by Christie Olsen and Michael Penfield on Aug 17, 2021
Say you’ve been working at your start-up for a couple years and want to generate some cash by selling a portion of your vested stock. That should be easy, right? According to research from Stanford University, 56% of employees are not permitted by private-company employers to sell their stock. But what are the options for the other 44% who can sell? This depends on a few key factors. First, is there demand by outside investors for the stock or a mechanism in place to facilitate the transaction? Second, how do you find a platform to sell your shares on?
What’s involved in exercising your equity rights?
The first step to sell your vested private equity is to find out if there are potential buyers.
Sometimes the buyer may be the company itself. There are also exchanges that connect sellers with buyers. Both institutions and individuals participate in these exchanges. Some companies have adopted platforms like Securitize Markets to facilitate employee sales, while others have less structured processes. If there is a market for your company’s equity, the next step is to determine the process.
Companies may have the right to approve or reject a prospective buyer of employee shares, so a notice and review period of several weeks might be required before a transaction can occur. Companies also may have the right to purchase shares at the price you negotiate with a third party. This Right of First Refusal process can add 30 to 60 days to your transaction.
Other considerations before selling
Before selling, you will need to provide the buyer with evidence that you have the right to sell. Your company’s General Counsel or CFO can provide you with information about the documents required to sell. Your company may also have an approved purchase agreement that will further simplify the process.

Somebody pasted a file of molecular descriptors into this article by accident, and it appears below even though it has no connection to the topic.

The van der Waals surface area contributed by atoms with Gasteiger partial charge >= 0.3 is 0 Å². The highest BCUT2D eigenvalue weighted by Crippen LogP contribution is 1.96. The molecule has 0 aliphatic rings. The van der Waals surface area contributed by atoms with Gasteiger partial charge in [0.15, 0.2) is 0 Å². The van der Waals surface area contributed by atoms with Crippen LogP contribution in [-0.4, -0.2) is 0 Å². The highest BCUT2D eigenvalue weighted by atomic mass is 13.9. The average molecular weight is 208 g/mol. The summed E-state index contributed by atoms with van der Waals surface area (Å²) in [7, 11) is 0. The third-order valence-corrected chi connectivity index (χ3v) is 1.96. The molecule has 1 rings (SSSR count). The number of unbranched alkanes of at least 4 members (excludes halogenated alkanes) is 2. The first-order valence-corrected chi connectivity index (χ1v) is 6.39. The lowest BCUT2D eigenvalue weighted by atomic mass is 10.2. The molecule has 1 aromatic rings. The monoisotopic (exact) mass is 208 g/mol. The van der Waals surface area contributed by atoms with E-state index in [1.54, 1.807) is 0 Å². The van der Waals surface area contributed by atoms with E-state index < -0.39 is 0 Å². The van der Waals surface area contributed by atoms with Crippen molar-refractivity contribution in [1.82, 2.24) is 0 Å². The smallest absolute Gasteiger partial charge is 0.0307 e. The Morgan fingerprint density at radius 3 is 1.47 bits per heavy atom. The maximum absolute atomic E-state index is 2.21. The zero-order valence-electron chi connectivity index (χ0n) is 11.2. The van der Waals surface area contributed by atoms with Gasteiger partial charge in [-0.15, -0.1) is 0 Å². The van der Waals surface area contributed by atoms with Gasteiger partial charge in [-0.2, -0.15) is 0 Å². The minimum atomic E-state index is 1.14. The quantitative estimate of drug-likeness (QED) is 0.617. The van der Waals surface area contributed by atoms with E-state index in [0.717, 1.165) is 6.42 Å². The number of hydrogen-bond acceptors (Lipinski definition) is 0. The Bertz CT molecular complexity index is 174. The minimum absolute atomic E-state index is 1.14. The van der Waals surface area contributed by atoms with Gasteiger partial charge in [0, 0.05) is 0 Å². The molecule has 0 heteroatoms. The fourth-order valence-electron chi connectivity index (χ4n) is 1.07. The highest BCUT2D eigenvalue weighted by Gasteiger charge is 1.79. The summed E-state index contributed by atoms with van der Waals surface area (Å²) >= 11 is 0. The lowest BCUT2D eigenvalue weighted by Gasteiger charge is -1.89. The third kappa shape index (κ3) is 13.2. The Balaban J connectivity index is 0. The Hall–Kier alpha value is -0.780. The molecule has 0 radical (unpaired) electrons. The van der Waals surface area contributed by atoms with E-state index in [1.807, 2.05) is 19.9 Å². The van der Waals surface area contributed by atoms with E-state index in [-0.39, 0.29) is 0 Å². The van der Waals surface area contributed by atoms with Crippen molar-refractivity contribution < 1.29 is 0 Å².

When should you exercise your equity rights?
There are a plethora of reasons why employees wish to exercise their rights to sell vested stock. Perhaps you're leaving your current position and no longer desire to hold your stock. Additionally, if you take a job with a competitor, a conflict of interest may arise where your current or future employer may require you to exit your holdings.
Another reason for liquidity is to diversify your portfolio. Excess concentration of risk applies to private equity as well as other investments. It may make sense to reduce your exposure to a single company and replace it with a diversified portfolio.
It may also make sense to sell during to help afford a significant milestone in your life, such as marriage, having children, or purchasing a home.
Selling your shares
As discussed in our Shifts in Value Creation topic, start-up companies are staying private longer, so understanding your options is now more important than ever. IPOs, tender offers, or other liquidity events are never guaranteed. So it is essential to manage your equity early on to reduce the overall risk profile of your financial position.
The secondary market for employee-owned shares is large and growing. In 2017 volume was estimated at $4 billion. This rise of a seasoned market offers alternatives for employees and investors to sell vested private company equity. Several exchanges have emerged to match the buyer and the seller and provide guidance on the transaction process
Perhaps the most exciting development is the use of blockchain technology to accelerate the process of selling private company equity and open the market to more investors. Securitize is leading this movement to reduce transaction times and documentation processing requirements for sellers and buyers.
When selling your equity, as with selling any security, it may result in a taxable event. It’s important to carefully research tax consequences or to consult a tax professional prior to making any sale. Interested in learning more about the blockchain, check out our Not-So-Beginners Guide to Blockchain article.
Contributing writers: Christie Olsen and Michael Penfield